New Mexico universities share $5M for forest research centerLAS CRUCES, N.M. (AP) — The National Science Foundation has awarded two New Mexico universities and the New Mexico Forest and Watershed Restoration Institute a $5 million grant to establish a comprehensive forestry research center for the Southwest. The five-year grant will fund the development of a Center of Excellence in Forest Restoration. The center will be charged with advancing the understanding of the effects of restoration activities on forested areas through a combination of research, education and stakeholder collaborations. It also will provide options for land managers and landowners who face the threat of catastrophic fires due to overgrown forests.

  • HOUSE SPEAKER-LISTENING TOUR

Democratic New Mexico speaker visits state's oil countryHOBBS, N.M. (AP) — Democratic New Mexico House Speaker Brian Egolf has visited the heart of the state's oil and gas region in advance of the legislative session. The Hobbs News-Sun reports Brian Egolf stopped in Hobbs on Friday as part of his Jobs Listening Tour in advance of the Jan. 21 opening of the 2020 session. Airports, roads, housing, education, broadband access and the oil and gas industry topped issues discussed. Rep. Cathrynn Brown, R-Carlsbad, alerted Egolf to a bill she is introducing to create a $60 million urgent needs fund for roads. The region is in dire need of new roads amid the high traffic from the oil boom.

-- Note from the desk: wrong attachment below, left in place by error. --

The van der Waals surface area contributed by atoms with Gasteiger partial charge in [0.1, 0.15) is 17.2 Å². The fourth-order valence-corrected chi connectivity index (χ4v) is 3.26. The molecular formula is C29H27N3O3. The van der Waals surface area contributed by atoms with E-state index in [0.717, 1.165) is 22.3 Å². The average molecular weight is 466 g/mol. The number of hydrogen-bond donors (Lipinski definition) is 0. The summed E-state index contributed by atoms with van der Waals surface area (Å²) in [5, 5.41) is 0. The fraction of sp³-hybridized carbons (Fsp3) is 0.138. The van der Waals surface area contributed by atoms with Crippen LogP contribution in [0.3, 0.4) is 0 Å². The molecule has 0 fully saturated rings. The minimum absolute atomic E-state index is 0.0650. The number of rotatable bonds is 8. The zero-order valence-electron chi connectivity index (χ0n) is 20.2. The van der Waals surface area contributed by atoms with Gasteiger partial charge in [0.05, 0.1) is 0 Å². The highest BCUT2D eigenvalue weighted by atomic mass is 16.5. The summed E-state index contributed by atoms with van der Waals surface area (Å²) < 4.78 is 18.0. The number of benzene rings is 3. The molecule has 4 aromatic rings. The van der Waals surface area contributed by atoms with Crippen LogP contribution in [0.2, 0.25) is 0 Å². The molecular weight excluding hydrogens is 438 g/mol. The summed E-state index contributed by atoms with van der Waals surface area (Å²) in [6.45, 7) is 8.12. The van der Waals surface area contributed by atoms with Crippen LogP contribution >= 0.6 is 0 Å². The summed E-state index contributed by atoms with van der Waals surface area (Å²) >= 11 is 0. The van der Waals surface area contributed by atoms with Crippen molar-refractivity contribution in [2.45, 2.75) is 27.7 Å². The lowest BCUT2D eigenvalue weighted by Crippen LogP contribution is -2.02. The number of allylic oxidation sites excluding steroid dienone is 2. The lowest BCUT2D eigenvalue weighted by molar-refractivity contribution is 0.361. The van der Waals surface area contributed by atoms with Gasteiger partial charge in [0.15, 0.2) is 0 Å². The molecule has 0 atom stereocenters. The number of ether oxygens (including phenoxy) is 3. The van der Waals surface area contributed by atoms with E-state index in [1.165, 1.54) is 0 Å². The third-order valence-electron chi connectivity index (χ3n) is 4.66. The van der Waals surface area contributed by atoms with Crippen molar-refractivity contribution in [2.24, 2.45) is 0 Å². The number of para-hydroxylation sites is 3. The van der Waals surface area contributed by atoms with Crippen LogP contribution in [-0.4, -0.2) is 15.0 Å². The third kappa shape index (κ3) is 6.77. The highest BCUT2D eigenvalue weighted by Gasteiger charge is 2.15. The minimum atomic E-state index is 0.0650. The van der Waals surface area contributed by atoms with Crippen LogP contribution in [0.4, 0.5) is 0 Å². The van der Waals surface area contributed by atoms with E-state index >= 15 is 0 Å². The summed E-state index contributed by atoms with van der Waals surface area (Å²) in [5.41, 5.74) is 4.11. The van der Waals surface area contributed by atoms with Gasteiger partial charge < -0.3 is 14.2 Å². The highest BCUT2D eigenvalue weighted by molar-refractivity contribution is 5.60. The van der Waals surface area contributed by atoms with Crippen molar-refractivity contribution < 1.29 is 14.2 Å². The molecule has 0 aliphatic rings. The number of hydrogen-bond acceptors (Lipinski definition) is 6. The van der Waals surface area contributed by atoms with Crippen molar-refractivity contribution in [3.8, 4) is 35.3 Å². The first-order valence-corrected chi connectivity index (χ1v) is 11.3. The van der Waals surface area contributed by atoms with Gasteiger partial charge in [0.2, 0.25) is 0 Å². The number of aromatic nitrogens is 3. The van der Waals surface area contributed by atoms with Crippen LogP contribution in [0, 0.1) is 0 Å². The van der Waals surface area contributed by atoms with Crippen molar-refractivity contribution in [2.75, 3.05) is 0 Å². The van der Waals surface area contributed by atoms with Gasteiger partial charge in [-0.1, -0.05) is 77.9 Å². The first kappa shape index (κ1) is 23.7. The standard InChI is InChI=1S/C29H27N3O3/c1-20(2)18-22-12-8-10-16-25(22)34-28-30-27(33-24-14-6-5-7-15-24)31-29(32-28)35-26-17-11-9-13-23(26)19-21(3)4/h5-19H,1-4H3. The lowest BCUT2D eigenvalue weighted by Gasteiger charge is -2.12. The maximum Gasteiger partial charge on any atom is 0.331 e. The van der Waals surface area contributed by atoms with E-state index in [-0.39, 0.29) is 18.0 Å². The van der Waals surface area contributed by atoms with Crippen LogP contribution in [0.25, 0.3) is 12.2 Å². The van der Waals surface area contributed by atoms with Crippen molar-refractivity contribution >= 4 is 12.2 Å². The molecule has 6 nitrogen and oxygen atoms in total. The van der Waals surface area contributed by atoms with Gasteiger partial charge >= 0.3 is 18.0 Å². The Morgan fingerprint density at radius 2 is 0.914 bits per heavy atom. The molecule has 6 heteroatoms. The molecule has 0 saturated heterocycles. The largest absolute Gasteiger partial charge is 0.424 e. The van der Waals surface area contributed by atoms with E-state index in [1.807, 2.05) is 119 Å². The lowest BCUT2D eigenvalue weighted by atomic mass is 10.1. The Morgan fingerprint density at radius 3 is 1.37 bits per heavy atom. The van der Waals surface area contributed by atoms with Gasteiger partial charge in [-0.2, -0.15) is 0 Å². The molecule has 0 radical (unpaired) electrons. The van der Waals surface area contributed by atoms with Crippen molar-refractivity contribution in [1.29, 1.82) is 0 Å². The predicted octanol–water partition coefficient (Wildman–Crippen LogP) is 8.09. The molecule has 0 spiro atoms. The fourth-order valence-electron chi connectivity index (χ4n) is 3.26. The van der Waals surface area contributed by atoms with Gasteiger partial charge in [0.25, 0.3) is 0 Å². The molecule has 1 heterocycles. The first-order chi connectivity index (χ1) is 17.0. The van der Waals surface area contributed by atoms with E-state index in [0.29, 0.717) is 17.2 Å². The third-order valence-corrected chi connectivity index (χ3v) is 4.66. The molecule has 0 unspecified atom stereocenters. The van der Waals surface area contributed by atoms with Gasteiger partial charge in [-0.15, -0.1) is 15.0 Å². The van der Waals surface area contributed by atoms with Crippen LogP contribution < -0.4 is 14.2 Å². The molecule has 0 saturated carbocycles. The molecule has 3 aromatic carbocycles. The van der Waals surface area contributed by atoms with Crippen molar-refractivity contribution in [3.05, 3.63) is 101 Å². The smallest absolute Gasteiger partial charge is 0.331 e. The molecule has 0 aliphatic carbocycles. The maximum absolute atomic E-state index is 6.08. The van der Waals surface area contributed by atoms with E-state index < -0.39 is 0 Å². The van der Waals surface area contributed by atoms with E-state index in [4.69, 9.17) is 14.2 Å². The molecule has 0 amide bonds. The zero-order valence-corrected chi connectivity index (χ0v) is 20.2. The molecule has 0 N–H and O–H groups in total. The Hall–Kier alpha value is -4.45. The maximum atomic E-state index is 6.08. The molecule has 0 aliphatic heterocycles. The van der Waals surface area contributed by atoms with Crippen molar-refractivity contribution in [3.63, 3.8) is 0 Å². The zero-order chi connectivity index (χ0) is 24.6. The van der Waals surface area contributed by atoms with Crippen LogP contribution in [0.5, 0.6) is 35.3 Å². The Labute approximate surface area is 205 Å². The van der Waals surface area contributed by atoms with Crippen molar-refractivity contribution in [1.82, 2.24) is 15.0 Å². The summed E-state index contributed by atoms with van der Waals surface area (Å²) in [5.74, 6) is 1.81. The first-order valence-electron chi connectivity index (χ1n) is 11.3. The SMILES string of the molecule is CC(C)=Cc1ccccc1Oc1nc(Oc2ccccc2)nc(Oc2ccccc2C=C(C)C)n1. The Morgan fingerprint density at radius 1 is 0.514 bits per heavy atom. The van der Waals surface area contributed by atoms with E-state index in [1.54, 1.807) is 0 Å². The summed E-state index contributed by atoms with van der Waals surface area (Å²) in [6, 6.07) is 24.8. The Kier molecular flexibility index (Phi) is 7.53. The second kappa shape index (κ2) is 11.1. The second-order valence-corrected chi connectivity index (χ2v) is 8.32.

• FEDERAL PLUTONIUM-NEVADA

US says Nevada misrepresenting facts in plutonium fightRENO, Nev. (AP) — U.S. government lawyers say the state of Nevada continues to intentionally misrepresent the facts in an ongoing legal battle over the Energy Department's shipment of weapons-grade plutonium to a site near Las Vegas. The state wants a judge in Reno to order the removal of the highly radioactive material. It says the shipment was illegal because the Energy Department refused to conduct the necessary environmental reviews. Lawyers for both sides said last week they've agreed on a process to determine what if any classified information will be released to the state while a judge considers the government's motion to dismiss the case.

  • AP-US-IMMIGRATION-SEPARATING-FAMILIES

Judge refuses to second-guess family separations at borderSAN DIEGO (AP) — A U.S. judge has ruled that the Trump administration is operating within its authority when separating families stopped at the Mexico border, rejecting arguments that it was quietly returning to widespread practices that drew international condemnation. The judge indicated he was uncomfortable second-guessing decisions to separate children on grounds that the parents were considered unfit or dangerous, or in other limited circumstances like criminal history, communicable diseases and doubts about parentage. He found no evidence that the government was abusing its discretion. In a partial victory for the ACLU, the judge said the government must settle any doubts about parentage with DNA tests.